Our World Amateurs roll with it to make sushi

Coming to grips with all the ingredients for making a Japanese staple means an interesting history lesson with the tuition.

I am woeful in the kitchen. For many years I was fiercely proud of my homemade spaghetti bolognaise, convinced it was of rare quality for an amateur cook. Then my wife, who is something of a culinary whiz, tried making this dish for the first time in her life. I tasted the results and instantly realised I’d been living in delusion. 

This humbling experience is bouncing around in the rear of my mind as I get off a train in Kyoto and walk towards a restaurant to meet chef Misa Oto. Despite my lack of gastronomic skills I’ve signed up to learn how to make what seems to me a very complicated food in sushi.

I don’t particularly like sushi either — I’m not a big fan of seafood in general — so much so that I stop to eat ramen pork noodle soup on the way to my lesson, rather than arriving with an empty belly. 

When I land at Ginnan restaurant and meet Mrs Oto, who is dressed in a brightly coloured kimono, she immediately asks me if I’m hungry. I decide against mentioning my noodle binge and tell her that I’m excited to eat sushi.

We sit down at a bench in one of the restaurant’s dining areas. The surface is laden with ingredients from fresh tuna to cucumber, tamagoyaki and seaweed. Before I begin to embarrass myself, Mrs Oto wants to tell me about the history of sushi. 

Contrary to my assumption, sushi is believed to have originated not in Japan but in South-East Asia, before catching on in southern China and eventually spreading to Japan in the eighth century.

At this point fermented rice was stuffed inside salted fish as a means of preserving the fish, as refrigeration was not yet invented. The best known early form of Japanese sushi was called narezushi.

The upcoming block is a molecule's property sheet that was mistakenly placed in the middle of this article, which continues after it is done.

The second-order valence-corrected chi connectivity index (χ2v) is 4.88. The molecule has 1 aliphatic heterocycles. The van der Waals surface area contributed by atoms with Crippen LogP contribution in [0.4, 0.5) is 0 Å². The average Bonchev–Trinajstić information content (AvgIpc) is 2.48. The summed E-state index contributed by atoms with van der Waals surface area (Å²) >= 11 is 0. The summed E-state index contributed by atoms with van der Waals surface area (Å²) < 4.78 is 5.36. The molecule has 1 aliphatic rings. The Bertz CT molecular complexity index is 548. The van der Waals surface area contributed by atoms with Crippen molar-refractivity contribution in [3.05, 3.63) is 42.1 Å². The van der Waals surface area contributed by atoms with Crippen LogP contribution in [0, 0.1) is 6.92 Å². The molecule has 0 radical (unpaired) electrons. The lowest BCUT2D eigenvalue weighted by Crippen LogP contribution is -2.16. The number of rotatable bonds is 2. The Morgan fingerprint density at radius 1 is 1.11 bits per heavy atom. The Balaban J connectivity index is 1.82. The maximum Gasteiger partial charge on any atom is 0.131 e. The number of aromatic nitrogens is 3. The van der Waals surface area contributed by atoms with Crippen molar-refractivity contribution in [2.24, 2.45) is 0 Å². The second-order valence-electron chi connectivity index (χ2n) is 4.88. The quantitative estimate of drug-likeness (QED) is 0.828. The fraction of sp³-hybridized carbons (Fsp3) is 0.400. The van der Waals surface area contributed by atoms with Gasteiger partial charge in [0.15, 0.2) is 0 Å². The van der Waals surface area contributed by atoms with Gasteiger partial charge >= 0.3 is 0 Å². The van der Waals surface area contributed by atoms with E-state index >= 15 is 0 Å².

When they were ready to eat the narezushi, people would remove and discard the rice before eating the fish. About 500 years ago Japanese diners began to abandon this practice and instead consumed the rice along with the fish. This style of sushi was known as namanare, which has fresh rather than salted fish.

Various forms of fresh sushi emerged in Japan over the following centuries. Perhaps the most significant of these was the maki roll, which saw sushi ingredients rolled and wrapped up inside nori — sheets of edible seaweed. It is this form of rolled sushi which first caught on in a major way in the Western world, and remains greatly popular to this day. This also happens to be the first style of sushi I’ll be making today under the tutelage of Mrs Oto.

Perhaps trying to calm my nerves, she tells me that most of her foreign guests are not very good at making sushi. “But actually it’s easy if you try a few times,” she tells me. “Just be patient and try to be gentle because you will damage it if you aren’t gentle.”

I lay out my nori flat on a bamboo rolling mat, and spread rice evenly across it. Then I place my fillings in a line on top of the rice. I start with chunks of fresh tuna, before adding some thin slivers of cucumber and a slice of tamagoyaki, a Japanese omelette made by rolling together layers of cooked egg in a frying pan. 

Now it’s time to curl up the bamboo mat and roll the ingredients into the nori.

When Mrs Oto performed this task it looked elementary, like rolling up an edition of a newspaper to swat a fly. In my clumsy, oversized hands, however, the process is far less smooth. First a piece of cucumber comes loose, then a few chunks of rice, and finally a swear word.

I apologise to Mrs Oto, for a range of things really, and retreat to my stool to watch further demonstrations. My second attempt is messy but better. The third is passable and gives me confidence. The fourth actually looks edible. I don’t try for a fifth because I’m afraid of recreating the first. 

Mrs Oto smiles politely, raises one thumb and says “OK”. 

To be honest, that’s more than I had hoped for. I’m still woeful in the kitchen.

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